Turn on your TV and surf the stuff meant for kids. I dare you.
You’ll likely find a surfeit of fast action and fart jokes. And that’s what makes Esme & Roy so unusual.
The new show, about an unlikely duo who babysit monsters, is Sesame Workshop’s first animated children’s program in more than a decade, and it deftly combines the Workshop’s parallel passions — for learning and play. In fact, Esme & Roy is dedicated to an idea that can feel radical these days:
That learning and play aren’t parallel at all. When done right, they should converge, each in service of the other.
The show’s eponymous heroes are Esme, an enterprising little girl (and the show’s rare human), and Roy, a lovable, yellow grown-up with horns. The premise of the show is captured in one line of its jazzy theme song: “When they play, they’re gonna save the day and chase those monster problems away.”
In one episode, the monster-sitters are hired to take a toddler named Fig and her big brother to the planetarium. But there’s a problem, of course. It’s raining, and Fig won’t cooperate.
“If Fig won’t put on her raingear by herself, we’ll just help her,” Esme says.
“Great idea, Esme,” says Roy in a voice that manages to be both deeply gruff and disarming. “I mean, how hard can it be to put a little monster in a raincoat?”
Pretty hard, it turns out. But Esme finds a play-based solution to their Fig problem: They use cardboard, tape and scissors to turn their raingear into spacesuits.
This kind of play is known as guided play, because Esme and Roy provide some structure, but not too much. They essentially say, Let’s make spacesuits! Not only is guided play a powerful vehicle for creativity; here, it’s used to sneak in lots of other learning too.
“The first thing we need is helmets,” says Fig’s brother, a space enthusiast. “That’s how we breathe in space. Next, we need warm space suits because space is very cold. And special jetpacks to help us move around.”
How ’bout that for a science sneak attack?
“Guided play captures your imagination, it’s fun, it keeps you motivated,” says Kathy Hirsh-Pasek, who teaches psychology at Temple University. Her work studying the power of guided play influenced the show’s development. “And we think that those features are an important learning tool for helping young children master skills.”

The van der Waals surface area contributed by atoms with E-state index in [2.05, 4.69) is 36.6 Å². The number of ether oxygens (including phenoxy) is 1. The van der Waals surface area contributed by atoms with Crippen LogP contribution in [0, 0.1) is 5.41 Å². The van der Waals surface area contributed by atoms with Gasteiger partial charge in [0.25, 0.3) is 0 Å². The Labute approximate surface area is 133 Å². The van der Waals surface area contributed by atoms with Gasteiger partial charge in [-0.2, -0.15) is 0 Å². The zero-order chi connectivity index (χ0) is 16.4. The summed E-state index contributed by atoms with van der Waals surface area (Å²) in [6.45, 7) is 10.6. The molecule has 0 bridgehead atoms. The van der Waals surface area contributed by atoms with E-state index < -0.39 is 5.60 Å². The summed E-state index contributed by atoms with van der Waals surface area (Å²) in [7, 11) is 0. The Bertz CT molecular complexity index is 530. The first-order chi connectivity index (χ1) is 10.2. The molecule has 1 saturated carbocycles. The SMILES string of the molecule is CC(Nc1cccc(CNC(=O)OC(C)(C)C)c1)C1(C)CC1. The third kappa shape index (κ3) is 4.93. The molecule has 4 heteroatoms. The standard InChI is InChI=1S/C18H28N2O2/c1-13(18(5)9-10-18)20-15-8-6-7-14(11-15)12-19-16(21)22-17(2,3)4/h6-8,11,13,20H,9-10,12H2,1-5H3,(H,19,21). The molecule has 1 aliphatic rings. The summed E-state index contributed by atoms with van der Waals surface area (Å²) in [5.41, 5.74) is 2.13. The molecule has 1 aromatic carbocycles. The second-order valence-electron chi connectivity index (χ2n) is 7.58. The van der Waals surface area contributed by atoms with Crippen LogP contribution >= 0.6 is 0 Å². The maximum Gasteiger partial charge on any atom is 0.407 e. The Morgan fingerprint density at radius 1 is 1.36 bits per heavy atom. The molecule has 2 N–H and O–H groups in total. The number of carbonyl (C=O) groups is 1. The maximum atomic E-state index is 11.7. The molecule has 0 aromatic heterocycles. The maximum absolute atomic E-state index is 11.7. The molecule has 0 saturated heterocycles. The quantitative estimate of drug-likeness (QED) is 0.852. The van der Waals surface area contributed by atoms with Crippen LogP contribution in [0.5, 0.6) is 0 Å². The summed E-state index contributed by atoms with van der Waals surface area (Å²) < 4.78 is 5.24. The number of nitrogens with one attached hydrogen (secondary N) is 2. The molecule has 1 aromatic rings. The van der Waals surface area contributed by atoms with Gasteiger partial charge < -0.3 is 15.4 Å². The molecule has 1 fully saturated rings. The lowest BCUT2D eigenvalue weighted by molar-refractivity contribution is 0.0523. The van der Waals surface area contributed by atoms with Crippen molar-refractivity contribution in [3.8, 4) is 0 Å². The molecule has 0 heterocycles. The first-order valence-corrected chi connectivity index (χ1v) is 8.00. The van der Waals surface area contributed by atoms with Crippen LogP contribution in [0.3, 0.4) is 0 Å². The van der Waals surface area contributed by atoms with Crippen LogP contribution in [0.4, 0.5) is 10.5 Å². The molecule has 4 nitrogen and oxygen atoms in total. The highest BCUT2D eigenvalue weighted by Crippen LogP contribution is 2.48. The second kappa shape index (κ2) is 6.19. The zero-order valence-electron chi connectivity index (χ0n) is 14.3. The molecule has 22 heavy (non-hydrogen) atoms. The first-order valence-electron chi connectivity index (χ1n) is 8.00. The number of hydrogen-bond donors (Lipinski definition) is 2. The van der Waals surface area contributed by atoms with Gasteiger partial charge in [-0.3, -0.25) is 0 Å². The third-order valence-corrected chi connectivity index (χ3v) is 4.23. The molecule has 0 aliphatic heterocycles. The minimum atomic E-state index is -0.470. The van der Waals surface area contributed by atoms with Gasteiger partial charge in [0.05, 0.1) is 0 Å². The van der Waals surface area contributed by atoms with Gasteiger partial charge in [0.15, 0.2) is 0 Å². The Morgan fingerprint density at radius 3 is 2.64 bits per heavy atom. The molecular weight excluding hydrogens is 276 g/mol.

Including academic skills, like vocabulary, geometry even engineering. Which is why Rosemarie Truglio, Sesame Workshop’s senior vice president for curriculum and content, arrives at an interview with an outline of learning goals for every episode of Esme & Roy. Truglio bemoans the fact that play has been nudged out of many schools and daycare programs to make room for early academic instruction. It’s not an either/or, she argues.
“Play can provide the platform to learn all of these content goals, in addition to very important social-emotional goals, as well as health goals,” Truglio says.
On that last point, Esme and Roy’s monster charges also have monster meltdowns, and the sitters have to jump into action with calming strategies, including positive self-talk and a song about belly-breathing.
“Take a deep breath, put your hands on your tummy. Feel your belly rise and fall,” Esme sings when Fig’s brother loses his patience with his recalcitrant little sister. “In through your nose, out through your mouth. It’s not hard at all.”
It’s also not hard to imagine kids enjoying Esme & Roy. But parents beware: When you’re folding laundry and overhear just how much thought went into this show, you, too, might find yourself on the couch. Taking notes.
Esme & Roy premieres Aug. 18 on HBO, and Sesame Workshop says it hopes to bring the show to an even wider audience in the future.